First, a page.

Nation & World

Mitch McConnell, facing re-election battle, defends his record

WASHINGTON — In 2006, as his party reeled from stinging campaign losses, newly elected Senate Minority Leader Mitch McConnell dreamed of a relationship with Senate Majority Leader Harry Reid, D-Nev., that would result in lasting change to Social Security policy and land the two men in the history books for bipartisan reform efforts.

"Those hopes have been dashed," said McConnell, who has clashed with Reid over numerous pieces of legislation and is now facing one of the toughest re-election fights of his career against Democratic challenger and Louisville businessman Bruce Lunsford.

Two years later, that missed opportunity for compromise on a historic scale presented itself again, this time in a $700 billion bailout of floundering Wall Street companies — a measure the Bush administration said was necessary to shore up an ailing economy but was unpopular with voters.

Behind closed doors, McConnell worked with Reid to fine-tune the package's details and assure Senate passage. When that version of the measure failed to pass the House, he squared his shoulders and, in a way that those closest to him say is vintage McConnell, set about helping negotiate a tweaked version that would ultimately pass.

He is proud of his efforts to craft the measure and sees its passage as proof that Congress can come together to "put country first" despite enormous political pressure from voters back home and an ongoing, acrimonious presidential campaign.

"I refused to accept defeat the day after it was defeated in the House. I said 'no action is not a plan,'" McConnell said. "We're going to get it done, and we're going to get it done this week. For one solitary moment, that was real power."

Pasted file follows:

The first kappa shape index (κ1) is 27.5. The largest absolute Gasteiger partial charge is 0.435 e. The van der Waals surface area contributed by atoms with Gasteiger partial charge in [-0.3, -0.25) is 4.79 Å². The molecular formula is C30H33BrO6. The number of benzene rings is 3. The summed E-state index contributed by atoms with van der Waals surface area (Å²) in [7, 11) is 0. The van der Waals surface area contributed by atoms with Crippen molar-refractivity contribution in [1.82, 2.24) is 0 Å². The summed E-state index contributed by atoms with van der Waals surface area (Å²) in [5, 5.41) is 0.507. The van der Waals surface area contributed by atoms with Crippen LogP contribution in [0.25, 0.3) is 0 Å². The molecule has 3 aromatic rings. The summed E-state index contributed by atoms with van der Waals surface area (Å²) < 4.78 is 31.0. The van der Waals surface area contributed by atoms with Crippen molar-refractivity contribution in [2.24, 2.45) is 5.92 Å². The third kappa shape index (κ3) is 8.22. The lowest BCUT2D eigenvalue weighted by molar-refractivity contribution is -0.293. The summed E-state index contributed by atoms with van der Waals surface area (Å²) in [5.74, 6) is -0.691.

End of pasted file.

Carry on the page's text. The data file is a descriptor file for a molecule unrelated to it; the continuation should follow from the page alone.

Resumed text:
McConnell understands power.

The four-term senator, a Kentucky lawyer who rose through the ranks of the Republican party to serve as the ranking member in the Senate, is known in political circles for his prodigious fund-raising, his ability to bring in federal funds to his home state and his legislative maneuvering.

Up until this year, things seemed golden for the senior senator from Kentucky.

He and wife, Labor Secretary Elaine Chao, are widely considered a Washington power couple, and he seemed poised to cruise to a fifth term.

Then the economy went into a free-fall and he, like many Republican lawmakers, now finds himself fighting for his political life.

McConnell's efforts to keep his seat have forced him to distance himself from an increasingly unpopular president — despite a history as one of Bush's toughest allies.

Detractors, such as the Democratic Senatorial Campaign Committee, which has poured money and manpower into defeating the Republican senator, accuse McConnell of being an obstructionist whose use of parliamentary procedure is manipulative and has slowed the legislative process.

"As a tactician, he's got one pretty simple tactic — it's to say no," said Matt Miller, a spokesman for the DSCC. "His strategy has been straightforward, and that's to obstruct everything that Democrats are trying to do to change the country.

"McConnell had a real opportunity to reach across the aisle and work with the Democrats, but he decided to dig in his heels and protect the president time and time again. Instead of reaching across the aisle for compromise he carried the president's water."

Members on both sides of the aisle agree that McConnell's a fighter.

He's seen as a shrewd, even-keeled tactician who has an uncanny knack for knowing when to phone holdouts to help ease the way on bills and when it's time to sit back and let a piece of legislation peter out.

Even when there is apparent consensus, he also knows when to, as veteran congressional analyst and American Enterprise Institute scholar Norman Ornstein put it, "spread molasses" in the road to slow down legislation that would probably result in a presidential veto.

"Mitch is a very smart guy who works extraordinarily hard. No one outworks him. He really understands the rules and rhythms of the Senate and politics," Ornstein said. "What McConnell was able to do the past two years, and you have to ask yourself to what end, he has been able to use the filibuster and threat of filibuster to not only block things he and his colleagues don't like but also slow down when there was consensus."